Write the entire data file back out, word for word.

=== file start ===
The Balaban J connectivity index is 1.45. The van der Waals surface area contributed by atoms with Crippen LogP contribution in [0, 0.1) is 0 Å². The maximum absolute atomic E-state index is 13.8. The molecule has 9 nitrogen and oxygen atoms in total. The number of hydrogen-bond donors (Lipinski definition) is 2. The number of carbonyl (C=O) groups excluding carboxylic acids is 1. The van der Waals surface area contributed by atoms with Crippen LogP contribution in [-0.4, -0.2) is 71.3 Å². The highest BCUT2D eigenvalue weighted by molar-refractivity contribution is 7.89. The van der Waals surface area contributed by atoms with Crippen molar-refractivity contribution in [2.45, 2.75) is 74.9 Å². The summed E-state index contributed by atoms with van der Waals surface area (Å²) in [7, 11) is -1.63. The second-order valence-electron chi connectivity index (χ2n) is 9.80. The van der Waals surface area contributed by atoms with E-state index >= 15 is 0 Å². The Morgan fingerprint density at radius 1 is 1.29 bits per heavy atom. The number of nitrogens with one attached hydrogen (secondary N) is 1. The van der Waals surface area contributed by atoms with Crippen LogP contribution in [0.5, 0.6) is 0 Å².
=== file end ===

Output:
The Balaban J connectivity index is 1.45. The van der Waals surface area contributed by atoms with Crippen LogP contribution in [0, 0.1) is 0 Å². The maximum absolute atomic E-state index is 13.8. The molecule has 9 nitrogen and oxygen atoms in total. The number of hydrogen-bond donors (Lipinski definition) is 2. The number of carbonyl (C=O) groups excluding carboxylic acids is 1. The van der Waals surface area contributed by atoms with Crippen LogP contribution in [-0.4, -0.2) is 71.3 Å². The highest BCUT2D eigenvalue weighted by molar-refractivity contribution is 7.89. The van der Waals surface area contributed by atoms with Crippen molar-refractivity contribution in [2.45, 2.75) is 74.9 Å². The summed E-state index contributed by atoms with van der Waals surface area (Å²) in [7, 11) is -1.63. The second-order valence-electron chi connectivity index (χ2n) is 9.80. The van der Waals surface area contributed by atoms with E-state index >= 15 is 0 Å². The Morgan fingerprint density at radius 1 is 1.29 bits per heavy atom. The number of nitrogens with one attached hydrogen (secondary N) is 1. The van der Waals surface area contributed by atoms with Crippen LogP contribution in [0.5, 0.6) is 0 Å².